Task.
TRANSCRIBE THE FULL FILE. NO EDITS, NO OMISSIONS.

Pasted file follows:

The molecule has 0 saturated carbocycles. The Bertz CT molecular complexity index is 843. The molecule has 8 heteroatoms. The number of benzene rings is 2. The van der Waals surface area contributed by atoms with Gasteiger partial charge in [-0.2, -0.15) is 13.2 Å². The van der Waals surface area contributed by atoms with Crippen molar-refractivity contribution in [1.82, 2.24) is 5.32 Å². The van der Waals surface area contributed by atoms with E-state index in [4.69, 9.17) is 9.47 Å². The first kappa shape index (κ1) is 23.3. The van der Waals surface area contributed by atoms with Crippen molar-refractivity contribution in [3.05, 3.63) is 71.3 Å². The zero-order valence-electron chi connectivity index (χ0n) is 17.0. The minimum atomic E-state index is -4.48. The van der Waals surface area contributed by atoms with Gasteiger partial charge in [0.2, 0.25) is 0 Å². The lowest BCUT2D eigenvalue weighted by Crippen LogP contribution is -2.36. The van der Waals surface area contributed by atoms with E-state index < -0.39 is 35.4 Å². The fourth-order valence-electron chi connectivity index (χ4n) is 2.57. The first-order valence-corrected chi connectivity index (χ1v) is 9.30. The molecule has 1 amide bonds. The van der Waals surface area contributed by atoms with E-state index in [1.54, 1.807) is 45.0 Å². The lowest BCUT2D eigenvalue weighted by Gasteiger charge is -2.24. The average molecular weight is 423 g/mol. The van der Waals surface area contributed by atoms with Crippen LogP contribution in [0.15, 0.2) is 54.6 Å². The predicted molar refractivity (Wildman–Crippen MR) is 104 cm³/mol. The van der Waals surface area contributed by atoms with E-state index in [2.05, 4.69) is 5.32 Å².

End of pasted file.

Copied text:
The molecule has 0 saturated carbocycles. The Bertz CT molecular complexity index is 843. The molecule has 8 heteroatoms. The number of benzene rings is 2. The van der Waals surface area contributed by atoms with Gasteiger partial charge in [-0.2, -0.15) is 13.2 Å². The van der Waals surface area contributed by atoms with Crippen molar-refractivity contribution in [1.82, 2.24) is 5.32 Å². The van der Waals surface area contributed by atoms with E-state index in [4.69, 9.17) is 9.47 Å². The first kappa shape index (κ1) is 23.3. The van der Waals surface area contributed by atoms with Crippen molar-refractivity contribution in [3.05, 3.63) is 71.3 Å². The zero-order valence-electron chi connectivity index (χ0n) is 17.0. The minimum atomic E-state index is -4.48. The van der Waals surface area contributed by atoms with Gasteiger partial charge in [0.2, 0.25) is 0 Å². The lowest BCUT2D eigenvalue weighted by Crippen LogP contribution is -2.36. The van der Waals surface area contributed by atoms with E-state index < -0.39 is 35.4 Å². The fourth-order valence-electron chi connectivity index (χ4n) is 2.57. The first-order valence-corrected chi connectivity index (χ1v) is 9.30. The molecule has 1 amide bonds. The van der Waals surface area contributed by atoms with E-state index in [1.54, 1.807) is 45.0 Å². The lowest BCUT2D eigenvalue weighted by Gasteiger charge is -2.24. The average molecular weight is 423 g/mol. The van der Waals surface area contributed by atoms with Crippen LogP contribution in [0.15, 0.2) is 54.6 Å². The predicted molar refractivity (Wildman–Crippen MR) is 104 cm³/mol. The van der Waals surface area contributed by atoms with E-state index in [2.05, 4.69) is 5.32 Å².